This past September 23 a Canadian 9/11 "truther" confronted me after a talk I gave at the University of Lethbridge. He turned out to be a professor there who had one of his students filming the “confrontation.” By early the next morning the video was online, complete with music, graphics, cutaways and edits apparently intended to make me appear deceptive (search YouTube for “Michael Shermer, Anthony J. Hall”). “You, sir, are not skeptical on that subject—you are gullible,” Hall raged. "We can see that the official conspiracy theory is discredited....It is very clear that the official story is a disgrace, and people who go along with it like you and who mix it in with this whole Martian/alien thing is discrediting and a shame and a disgrace to the economy and to the university." [sic]* Hall teaches globalization studies and believes that 9/11 is just one in a long line of conspiratorial actions by those in power to suppress liberties and control the world.
Conspiracy theories are a dollar a dozen. While in Calgary on that same trip, I met a politician who told me that he believes the fluoridation of water is the greatest scam ever perpetrated on the public. Others have regaled me for hours with their breathless tales of who really killed JFK, RFK, MLK, Jr., Jimmy Hoffa and Princess Diana, along with the nefarious goings on of the Federal Reserve, the New World Order, the Trilateral Commission, the Council on Foreign Relations, Yale University’s secret society Skull and Bones, the Knights Templar, the Freemasons, the Illuminati, the Bilderberg Group, the Rothschilds, the Rockefellers and the Learned Elders of Zion. It would take Madison Square Garden to hold them all for a world-domination meeting.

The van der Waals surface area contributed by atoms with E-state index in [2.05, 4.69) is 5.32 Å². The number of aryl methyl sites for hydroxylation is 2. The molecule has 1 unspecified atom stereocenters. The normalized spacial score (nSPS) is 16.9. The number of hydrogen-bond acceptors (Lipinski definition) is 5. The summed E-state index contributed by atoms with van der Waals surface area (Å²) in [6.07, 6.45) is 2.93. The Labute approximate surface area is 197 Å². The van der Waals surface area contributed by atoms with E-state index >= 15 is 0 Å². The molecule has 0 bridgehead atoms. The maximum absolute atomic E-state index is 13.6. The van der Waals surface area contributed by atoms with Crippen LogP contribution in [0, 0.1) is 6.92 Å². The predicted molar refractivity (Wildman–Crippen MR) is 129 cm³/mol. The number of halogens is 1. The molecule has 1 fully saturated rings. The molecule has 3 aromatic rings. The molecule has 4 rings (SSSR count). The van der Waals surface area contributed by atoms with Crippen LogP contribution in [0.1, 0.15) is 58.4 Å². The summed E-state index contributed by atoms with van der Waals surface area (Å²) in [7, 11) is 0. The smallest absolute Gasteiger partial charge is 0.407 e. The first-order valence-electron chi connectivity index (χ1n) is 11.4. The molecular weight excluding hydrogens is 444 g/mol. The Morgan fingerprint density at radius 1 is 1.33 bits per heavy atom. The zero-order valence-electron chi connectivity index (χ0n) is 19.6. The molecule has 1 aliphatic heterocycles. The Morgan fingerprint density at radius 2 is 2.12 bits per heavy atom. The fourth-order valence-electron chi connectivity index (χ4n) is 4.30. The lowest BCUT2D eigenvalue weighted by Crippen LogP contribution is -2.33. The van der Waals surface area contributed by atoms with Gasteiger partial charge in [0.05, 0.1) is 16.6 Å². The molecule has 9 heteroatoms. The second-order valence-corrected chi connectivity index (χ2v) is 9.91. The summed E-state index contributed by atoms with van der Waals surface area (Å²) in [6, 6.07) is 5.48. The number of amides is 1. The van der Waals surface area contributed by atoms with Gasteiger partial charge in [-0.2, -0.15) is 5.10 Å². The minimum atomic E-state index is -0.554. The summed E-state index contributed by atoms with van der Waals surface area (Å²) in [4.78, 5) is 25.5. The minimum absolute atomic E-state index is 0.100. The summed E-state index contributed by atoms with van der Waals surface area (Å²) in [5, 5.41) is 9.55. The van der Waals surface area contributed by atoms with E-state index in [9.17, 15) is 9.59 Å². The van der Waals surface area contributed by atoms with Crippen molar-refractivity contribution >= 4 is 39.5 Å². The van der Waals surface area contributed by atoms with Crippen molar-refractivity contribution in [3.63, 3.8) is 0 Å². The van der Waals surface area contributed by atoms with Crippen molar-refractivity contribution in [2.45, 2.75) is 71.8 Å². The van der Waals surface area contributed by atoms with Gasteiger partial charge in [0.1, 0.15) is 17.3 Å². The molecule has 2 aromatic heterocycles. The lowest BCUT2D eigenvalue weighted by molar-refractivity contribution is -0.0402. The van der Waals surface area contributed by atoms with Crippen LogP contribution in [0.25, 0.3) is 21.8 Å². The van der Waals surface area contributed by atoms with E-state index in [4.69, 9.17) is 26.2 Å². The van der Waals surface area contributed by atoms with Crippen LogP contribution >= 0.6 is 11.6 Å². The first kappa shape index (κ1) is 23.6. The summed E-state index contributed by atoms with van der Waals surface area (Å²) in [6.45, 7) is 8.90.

Nevertheless, we cannot just dismiss all such theories out of hand, because real conspiracies do sometimes happen. Instead we should look for signs that indicate a conspiracy theory is likely to be untrue. The more that it manifests the following characteristics, the less probable that the theory is grounded in reality:
- Proof of the conspiracy supposedly emerges from a pattern of “connecting the dots” between events that need not be causally connected. When no evidence supports these connections except the allegation of the conspiracy or when the evidence fits equally well to other causal connections—or to randomness—the conspiracy theory is likely to be false.
- The agents behind the pattern of the conspiracy would need nearly superhuman power to pull it off. People are usually not nearly so powerful as we think they are.
- The conspiracy is complex, and its successful completion demands a large number of elements.
- Similarly, the conspiracy involves large numbers of people who would all need to keep silent about their secrets. The more people involved, the less realistic it becomes.
- The conspiracy encompasses a grand ambition for control over a nation, economy or political system. If it suggests world domination, the theory is even less likely to be true.
- The conspiracy theory ratchets up from small events that might be true to much larger, much less probable events.
- The conspiracy theory assigns portentous, sinister meanings to what are most likely innocuous, insignificant events.
- The theory tends to commingle facts and speculations without distinguishing between the two and without assigning degrees of probability or of factuality.
- The theorist is indiscriminately suspicious of all government agencies or private groups, which suggests an inability to nuance differences between true and false conspiracies.
- The conspiracy theorist refuses to consider alternative explanations, rejecting all disconfirming evidence and blatantly seeking only confirmatory evidence to support what he or she has a priori determined to be the truth.